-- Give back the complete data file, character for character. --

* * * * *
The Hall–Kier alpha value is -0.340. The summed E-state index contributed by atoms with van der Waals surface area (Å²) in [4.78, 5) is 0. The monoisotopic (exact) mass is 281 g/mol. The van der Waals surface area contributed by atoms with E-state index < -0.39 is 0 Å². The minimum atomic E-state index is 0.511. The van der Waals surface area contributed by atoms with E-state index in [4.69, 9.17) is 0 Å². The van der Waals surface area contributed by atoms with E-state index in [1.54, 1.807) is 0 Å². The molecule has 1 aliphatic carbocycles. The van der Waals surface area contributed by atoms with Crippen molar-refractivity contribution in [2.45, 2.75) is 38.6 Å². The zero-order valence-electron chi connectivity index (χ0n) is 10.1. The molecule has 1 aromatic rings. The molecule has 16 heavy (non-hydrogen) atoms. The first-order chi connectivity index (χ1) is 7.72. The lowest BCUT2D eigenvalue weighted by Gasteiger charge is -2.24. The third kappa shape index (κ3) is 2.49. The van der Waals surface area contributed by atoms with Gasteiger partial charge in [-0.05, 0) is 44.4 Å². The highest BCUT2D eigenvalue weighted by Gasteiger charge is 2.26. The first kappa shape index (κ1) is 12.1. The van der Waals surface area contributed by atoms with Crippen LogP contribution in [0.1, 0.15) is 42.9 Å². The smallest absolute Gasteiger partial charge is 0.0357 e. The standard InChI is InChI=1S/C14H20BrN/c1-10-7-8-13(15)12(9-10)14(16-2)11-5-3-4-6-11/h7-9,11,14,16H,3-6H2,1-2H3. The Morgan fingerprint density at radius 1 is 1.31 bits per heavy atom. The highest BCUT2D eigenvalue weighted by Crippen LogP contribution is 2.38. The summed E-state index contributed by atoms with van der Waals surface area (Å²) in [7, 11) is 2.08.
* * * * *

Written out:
The Hall–Kier alpha value is -0.340. The summed E-state index contributed by atoms with van der Waals surface area (Å²) in [4.78, 5) is 0. The monoisotopic (exact) mass is 281 g/mol. The van der Waals surface area contributed by atoms with E-state index < -0.39 is 0 Å². The minimum atomic E-state index is 0.511. The van der Waals surface area contributed by atoms with E-state index in [4.69, 9.17) is 0 Å². The van der Waals surface area contributed by atoms with E-state index in [1.54, 1.807) is 0 Å². The molecule has 1 aliphatic carbocycles. The van der Waals surface area contributed by atoms with Crippen molar-refractivity contribution in [2.45, 2.75) is 38.6 Å². The zero-order valence-electron chi connectivity index (χ0n) is 10.1. The molecule has 1 aromatic rings. The molecule has 16 heavy (non-hydrogen) atoms. The first-order chi connectivity index (χ1) is 7.72. The lowest BCUT2D eigenvalue weighted by Gasteiger charge is -2.24. The third kappa shape index (κ3) is 2.49. The van der Waals surface area contributed by atoms with Gasteiger partial charge in [-0.05, 0) is 44.4 Å². The highest BCUT2D eigenvalue weighted by Gasteiger charge is 2.26. The first kappa shape index (κ1) is 12.1. The van der Waals surface area contributed by atoms with Crippen LogP contribution in [0.1, 0.15) is 42.9 Å². The smallest absolute Gasteiger partial charge is 0.0357 e. The standard InChI is InChI=1S/C14H20BrN/c1-10-7-8-13(15)12(9-10)14(16-2)11-5-3-4-6-11/h7-9,11,14,16H,3-6H2,1-2H3. The Morgan fingerprint density at radius 1 is 1.31 bits per heavy atom. The highest BCUT2D eigenvalue weighted by Crippen LogP contribution is 2.38. The summed E-state index contributed by atoms with van der Waals surface area (Å²) in [7, 11) is 2.08.